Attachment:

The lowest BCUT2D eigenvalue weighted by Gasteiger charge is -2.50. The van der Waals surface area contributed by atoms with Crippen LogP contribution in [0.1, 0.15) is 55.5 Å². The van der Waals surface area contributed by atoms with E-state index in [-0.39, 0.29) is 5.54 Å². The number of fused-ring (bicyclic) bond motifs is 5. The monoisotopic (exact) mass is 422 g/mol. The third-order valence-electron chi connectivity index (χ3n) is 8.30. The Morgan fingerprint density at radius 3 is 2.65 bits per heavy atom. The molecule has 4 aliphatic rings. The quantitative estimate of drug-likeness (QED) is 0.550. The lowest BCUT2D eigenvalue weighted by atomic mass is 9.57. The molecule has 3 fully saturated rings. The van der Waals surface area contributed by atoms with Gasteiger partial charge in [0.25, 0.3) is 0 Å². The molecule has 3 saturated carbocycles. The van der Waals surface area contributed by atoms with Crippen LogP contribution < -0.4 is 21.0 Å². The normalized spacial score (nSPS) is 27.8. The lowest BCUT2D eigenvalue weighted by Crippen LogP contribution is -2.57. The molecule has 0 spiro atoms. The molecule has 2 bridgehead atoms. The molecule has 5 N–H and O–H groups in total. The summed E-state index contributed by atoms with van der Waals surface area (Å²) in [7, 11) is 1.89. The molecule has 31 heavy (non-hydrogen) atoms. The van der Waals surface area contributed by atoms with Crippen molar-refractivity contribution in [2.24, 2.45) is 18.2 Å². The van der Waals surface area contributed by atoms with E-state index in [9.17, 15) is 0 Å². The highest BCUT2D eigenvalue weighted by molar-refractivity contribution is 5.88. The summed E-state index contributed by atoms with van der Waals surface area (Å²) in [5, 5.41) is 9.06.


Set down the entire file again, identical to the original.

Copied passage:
The lowest BCUT2D eigenvalue weighted by Gasteiger charge is -2.50. The van der Waals surface area contributed by atoms with Crippen LogP contribution in [0.1, 0.15) is 55.5 Å². The van der Waals surface area contributed by atoms with E-state index in [-0.39, 0.29) is 5.54 Å². The number of fused-ring (bicyclic) bond motifs is 5. The monoisotopic (exact) mass is 422 g/mol. The third-order valence-electron chi connectivity index (χ3n) is 8.30. The Morgan fingerprint density at radius 3 is 2.65 bits per heavy atom. The molecule has 4 aliphatic rings. The quantitative estimate of drug-likeness (QED) is 0.550. The lowest BCUT2D eigenvalue weighted by atomic mass is 9.57. The molecule has 3 fully saturated rings. The van der Waals surface area contributed by atoms with Gasteiger partial charge in [0.25, 0.3) is 0 Å². The molecule has 3 saturated carbocycles. The van der Waals surface area contributed by atoms with Crippen LogP contribution < -0.4 is 21.0 Å². The normalized spacial score (nSPS) is 27.8. The lowest BCUT2D eigenvalue weighted by Crippen LogP contribution is -2.57. The molecule has 0 spiro atoms. The molecule has 2 bridgehead atoms. The molecule has 5 N–H and O–H groups in total. The summed E-state index contributed by atoms with van der Waals surface area (Å²) in [7, 11) is 1.89. The molecule has 31 heavy (non-hydrogen) atoms. The van der Waals surface area contributed by atoms with Crippen molar-refractivity contribution in [2.24, 2.45) is 18.2 Å². The van der Waals surface area contributed by atoms with E-state index in [9.17, 15) is 0 Å². The highest BCUT2D eigenvalue weighted by molar-refractivity contribution is 5.88. The summed E-state index contributed by atoms with van der Waals surface area (Å²) in [5, 5.41) is 9.06.